CPR certification is often a requirement to work as a lifeguard, babysitter, or any position inside a healthcare facility. Businesses like restaurants, gyms, and schools might also require CPR training. 

Within this subcategory of online certifications, there is considerable variance in the skills taught in the course – and that’s by design. 

CPR for professional rescuers differs significantly from the skills taught to laypersons. The former students will practice performing lifesaving procedures in a team, using advanced medical interventions, and transporting patients. The latter group may not require in-depth instruction and are much more likely to end up working alone.

Accordingly, there are CPR courses tailor-made for different groups of people. For instance, if someone wants to learn to help a family member or a colleague in the event of cardiac arrest, they might take an entry-level CPR course that focuses only on compressions, not airways or rescue breathing. The use of an automated external defibrillator may also be part of the training. 

Other points of emphasis for entry-level CPR courses will include activating the 911 system to get emergency resources rolling. Students will also learn about recognizing the signs of significant life threats and choking interventions for babies and adults.

Some courses may focus on CPR for infants, adolescents, or adults, depending on the type of people your job will have you working with. In general, the more advanced the CPR course, the more skills you will learn. For example, a BLS CPR class will cover treating patients of all ages using various techniques and tools. At the end of it, you will receive a BLS card for CPR. 

An Advanced Cardiac Life Support (ACLS) certification course would go way beyond CPR alone, and the focus would include administering medications, performing intubation, and interpreting the patient’s heart rhythm.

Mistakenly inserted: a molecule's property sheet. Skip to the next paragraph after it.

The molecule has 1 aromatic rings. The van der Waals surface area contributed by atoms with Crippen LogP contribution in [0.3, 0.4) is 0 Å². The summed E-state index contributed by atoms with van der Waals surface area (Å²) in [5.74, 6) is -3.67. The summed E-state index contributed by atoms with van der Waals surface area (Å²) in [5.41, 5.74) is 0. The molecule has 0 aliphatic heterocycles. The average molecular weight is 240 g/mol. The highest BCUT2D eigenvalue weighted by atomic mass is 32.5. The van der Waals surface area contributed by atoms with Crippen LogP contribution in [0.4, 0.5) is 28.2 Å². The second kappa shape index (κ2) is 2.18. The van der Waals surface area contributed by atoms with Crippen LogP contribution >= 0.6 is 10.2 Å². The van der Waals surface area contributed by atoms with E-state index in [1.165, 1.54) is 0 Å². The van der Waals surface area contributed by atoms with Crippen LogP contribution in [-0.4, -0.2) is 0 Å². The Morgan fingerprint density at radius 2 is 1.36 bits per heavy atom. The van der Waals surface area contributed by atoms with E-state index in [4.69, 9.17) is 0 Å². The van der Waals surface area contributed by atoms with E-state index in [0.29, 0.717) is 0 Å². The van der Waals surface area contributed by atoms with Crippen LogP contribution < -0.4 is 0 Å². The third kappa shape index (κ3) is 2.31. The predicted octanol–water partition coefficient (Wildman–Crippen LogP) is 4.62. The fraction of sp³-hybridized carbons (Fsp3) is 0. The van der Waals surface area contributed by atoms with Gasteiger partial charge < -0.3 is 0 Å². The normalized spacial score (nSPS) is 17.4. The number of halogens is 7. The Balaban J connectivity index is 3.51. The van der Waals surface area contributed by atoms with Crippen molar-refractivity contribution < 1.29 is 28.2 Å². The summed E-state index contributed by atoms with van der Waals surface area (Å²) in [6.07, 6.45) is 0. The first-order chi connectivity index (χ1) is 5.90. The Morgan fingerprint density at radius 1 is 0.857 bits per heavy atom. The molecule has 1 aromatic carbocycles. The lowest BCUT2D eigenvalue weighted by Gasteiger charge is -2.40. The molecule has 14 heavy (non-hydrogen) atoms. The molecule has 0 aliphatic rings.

BLS

BLS is a credential program in the skills you need to perform basic life support. It is often a requirement to work in an emergency room or as an EMT.

You will learn to treat sick and injured people by addressing threats to their airways, breathing, or circulation. The interventions within your scope of practice will include things like providing oxygen therapy, clearing an airway, bandaging, splinting, performing EKGs, and providing some medications. This certification often requires a separate certificate for CPR. 

ALS

Advanced Life Support (ALS) is a step up from BLS. Paramedics usually need to earn and maintain an ALS certification to work either in the prehospital or hospital field. In addition to everything in the EMT’s scope of practice, an ALS provider will have additional skills. 

Paramedics must be able to give a wide variety of medications and narcotics, perform invasive procedures like thoracic decompression, and even use a drill to gain intravenous or intraosseous access to a patient’s bloodstream. 

PALS

Pediatric Advanced Life Support (PALS) is a specialized ALS course. It will focus on advanced techniques for caring for children with heart issues. It is often a requirement to practice for a paramedic or medical professional working with pediatric cardiac patients. There is typically an emphasis on real-life practice through clinical rotations in intensive care units. 

ACLS

Advanced Cardiac Life Support (ACLS) is often a requirement to work in the advanced life support field or within specific hospital settings. ACLS algorithms prepare students to understand and treat certain heart conditions. The course’s classroom setting will help to teach specialized skills.

There will also likely be an emphasis on understanding the physiology of heart conditions and learning their early warning signs.

Renewal vs. Original Courses: Different Requirements

Be sure to pay attention to the labeling when looking at course options for online certifications. “Original courses” refer to those designed for students who are certifying for the first time. Renewal courses are for individuals who need to recertify their proficiency.

Many healthcare workers have requirements or options to meet specific continuing education criteria, maintaining their credentialing beyond its original expiration. If they don’t perform the required elements of the continuing education program, they’ll have to take a renewal course to recertify.

ACLS Certification: A Summary

Online certification can be part of the road to widening your horizons and climbing the employment ladder. Now you know that to get the certification you need, you must first understand the exact requirements of your job or the new employment you’re looking for. 

Once you have those requirements, you can look for an ACLS certification or another course to help you achieve your goals. Check out all the online courses and certifications at the American Medical Resource Institute today! 

Read Also: Which AAT Course Should I Do?